I took the train to Dublin today to talk to a dear friend about things that were bothering me. We had lunch, I bored the pants off him, he spoke the truth to me and helped to dispel some illusions, we had tea in the august establishment where I used to work, I conversed with former colleagues, then I took a taxi (I’d cut it a bit fine) to Heuston for the 1525 to Limerick, third stop Port Laoise. So far so good.
At Kildare I fell asleep. I must point out that no alcohol had been taken at lunch, and neither had hypnotics been consumed. I was vaguely aware of Portarlington. I woke just as we were pulling out of Port Laoise. Next stop Ballybrophy, where at about 1630 I alighted. The next train back was not until after 7 pm. Ballybrophy—and I mean no disrespect to the worthy inhabitants—is not what you might call a thriving metropolis. A few cars, a few potholes in the road, and a few cow pats. Taxi ranks are conspicuous by their absence. The Irish Rail gentleman was most courteous, and mildly amused at my predicament. He might have charged me for the extra journey, but did not. He assured me obligingly, and helpfully, that I would have been better staying on the train, alighting instead at the stop beyond Ballybrophy, namely Thurles, since more trains stop there for the journey back to Port Laoise. I smiled sweetly. Having consulted the timetable, I see the sense of that, and have noted it for the future.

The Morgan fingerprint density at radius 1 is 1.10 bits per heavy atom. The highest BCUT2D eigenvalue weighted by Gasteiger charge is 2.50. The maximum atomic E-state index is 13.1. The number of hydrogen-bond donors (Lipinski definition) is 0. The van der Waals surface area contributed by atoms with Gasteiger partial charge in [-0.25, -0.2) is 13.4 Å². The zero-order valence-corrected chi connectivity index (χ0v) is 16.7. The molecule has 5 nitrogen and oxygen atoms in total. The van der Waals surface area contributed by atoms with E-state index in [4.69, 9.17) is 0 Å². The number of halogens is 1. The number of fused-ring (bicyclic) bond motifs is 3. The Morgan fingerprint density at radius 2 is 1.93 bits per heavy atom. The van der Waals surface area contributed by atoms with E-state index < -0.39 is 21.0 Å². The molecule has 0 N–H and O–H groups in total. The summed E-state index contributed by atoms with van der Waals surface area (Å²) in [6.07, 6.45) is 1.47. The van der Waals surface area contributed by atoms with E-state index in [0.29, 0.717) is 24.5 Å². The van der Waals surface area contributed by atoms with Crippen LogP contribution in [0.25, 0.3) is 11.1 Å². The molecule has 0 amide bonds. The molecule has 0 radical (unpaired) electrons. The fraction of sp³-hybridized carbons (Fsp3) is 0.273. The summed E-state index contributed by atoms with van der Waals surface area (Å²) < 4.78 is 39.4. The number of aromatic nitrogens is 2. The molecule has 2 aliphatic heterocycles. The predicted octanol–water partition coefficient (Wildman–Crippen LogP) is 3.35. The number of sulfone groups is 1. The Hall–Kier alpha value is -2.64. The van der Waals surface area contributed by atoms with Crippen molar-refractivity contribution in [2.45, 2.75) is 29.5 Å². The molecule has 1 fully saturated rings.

As luck would have it, Ballybrophy is in the parish of a neighbouring Rector, so I rang him and told him of my situation. After he’d stopped wetting himself, he was able to contact some good Samaritans, who metaphorically fed and clothed me and transported me home.
What do I learn from this? Sleeping on trains is dangerous. Mobile phones are wonderful. Good Samaritans are alive and well in Co Laois, and I thank the Lord for them. Does the parable of the wise and foolish virgins say anything to me? Not really, for had I been a wise virgin, I would not have had the chance to meet these lovely people.
All in all, an interesting afternoon. Could it happen again? It could. It might.
Pingback: Trains and hosiery | Rambling Rector
Pingback: Two spiritual autobiographies « Rambling Rector
I love your writing style, very humorous 🙂 going to read more ramblings now. Are your sermons as fun?
I hope so!
Yes they are 🙂